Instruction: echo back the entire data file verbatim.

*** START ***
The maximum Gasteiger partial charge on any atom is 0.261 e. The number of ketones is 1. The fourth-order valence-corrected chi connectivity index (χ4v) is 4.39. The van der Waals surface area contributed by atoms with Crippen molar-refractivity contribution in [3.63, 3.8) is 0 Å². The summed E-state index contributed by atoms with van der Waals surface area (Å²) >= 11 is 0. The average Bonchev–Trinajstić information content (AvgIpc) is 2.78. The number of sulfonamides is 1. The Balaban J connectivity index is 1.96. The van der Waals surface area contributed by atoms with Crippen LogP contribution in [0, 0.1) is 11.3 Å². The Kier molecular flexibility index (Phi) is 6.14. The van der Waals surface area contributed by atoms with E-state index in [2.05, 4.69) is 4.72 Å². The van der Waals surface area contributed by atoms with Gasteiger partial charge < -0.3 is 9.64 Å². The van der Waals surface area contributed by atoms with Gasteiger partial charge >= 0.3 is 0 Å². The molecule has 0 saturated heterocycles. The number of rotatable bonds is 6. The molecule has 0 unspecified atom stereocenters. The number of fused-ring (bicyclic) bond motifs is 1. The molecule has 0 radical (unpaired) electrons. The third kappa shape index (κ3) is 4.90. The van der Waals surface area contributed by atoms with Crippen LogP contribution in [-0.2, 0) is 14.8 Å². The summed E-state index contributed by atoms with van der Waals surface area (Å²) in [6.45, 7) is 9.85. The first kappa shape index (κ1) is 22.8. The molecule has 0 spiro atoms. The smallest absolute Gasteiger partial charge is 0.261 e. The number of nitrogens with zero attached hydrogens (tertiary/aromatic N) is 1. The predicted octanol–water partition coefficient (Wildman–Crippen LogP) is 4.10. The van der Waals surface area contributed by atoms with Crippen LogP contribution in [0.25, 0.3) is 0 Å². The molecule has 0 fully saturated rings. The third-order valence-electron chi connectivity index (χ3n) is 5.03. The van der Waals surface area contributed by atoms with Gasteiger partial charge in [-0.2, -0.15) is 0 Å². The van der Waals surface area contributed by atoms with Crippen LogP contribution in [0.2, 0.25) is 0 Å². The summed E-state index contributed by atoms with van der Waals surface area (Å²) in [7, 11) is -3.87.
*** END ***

The maximum Gasteiger partial charge on any atom is 0.261 e. The number of ketones is 1. The fourth-order valence-corrected chi connectivity index (χ4v) is 4.39. The van der Waals surface area contributed by atoms with Crippen molar-refractivity contribution in [3.63, 3.8) is 0 Å². The summed E-state index contributed by atoms with van der Waals surface area (Å²) >= 11 is 0. The average Bonchev–Trinajstić information content (AvgIpc) is 2.78. The number of sulfonamides is 1. The Balaban J connectivity index is 1.96. The van der Waals surface area contributed by atoms with Crippen LogP contribution in [0, 0.1) is 11.3 Å². The Kier molecular flexibility index (Phi) is 6.14. The van der Waals surface area contributed by atoms with E-state index in [2.05, 4.69) is 4.72 Å². The van der Waals surface area contributed by atoms with Gasteiger partial charge < -0.3 is 9.64 Å². The van der Waals surface area contributed by atoms with Gasteiger partial charge >= 0.3 is 0 Å². The molecule has 0 saturated heterocycles. The number of rotatable bonds is 6. The molecule has 0 unspecified atom stereocenters. The number of fused-ring (bicyclic) bond motifs is 1. The molecule has 0 radical (unpaired) electrons. The third kappa shape index (κ3) is 4.90. The van der Waals surface area contributed by atoms with Crippen LogP contribution in [-0.2, 0) is 14.8 Å². The summed E-state index contributed by atoms with van der Waals surface area (Å²) in [6.45, 7) is 9.85. The first kappa shape index (κ1) is 22.8. The molecule has 0 spiro atoms. The smallest absolute Gasteiger partial charge is 0.261 e. The number of nitrogens with zero attached hydrogens (tertiary/aromatic N) is 1. The predicted octanol–water partition coefficient (Wildman–Crippen LogP) is 4.10. The van der Waals surface area contributed by atoms with Crippen LogP contribution in [0.25, 0.3) is 0 Å². The molecule has 0 fully saturated rings. The third-order valence-electron chi connectivity index (χ3n) is 5.03. The van der Waals surface area contributed by atoms with Gasteiger partial charge in [-0.2, -0.15) is 0 Å². The van der Waals surface area contributed by atoms with Crippen LogP contribution in [0.2, 0.25) is 0 Å². The summed E-state index contributed by atoms with van der Waals surface area (Å²) in [7, 11) is -3.87.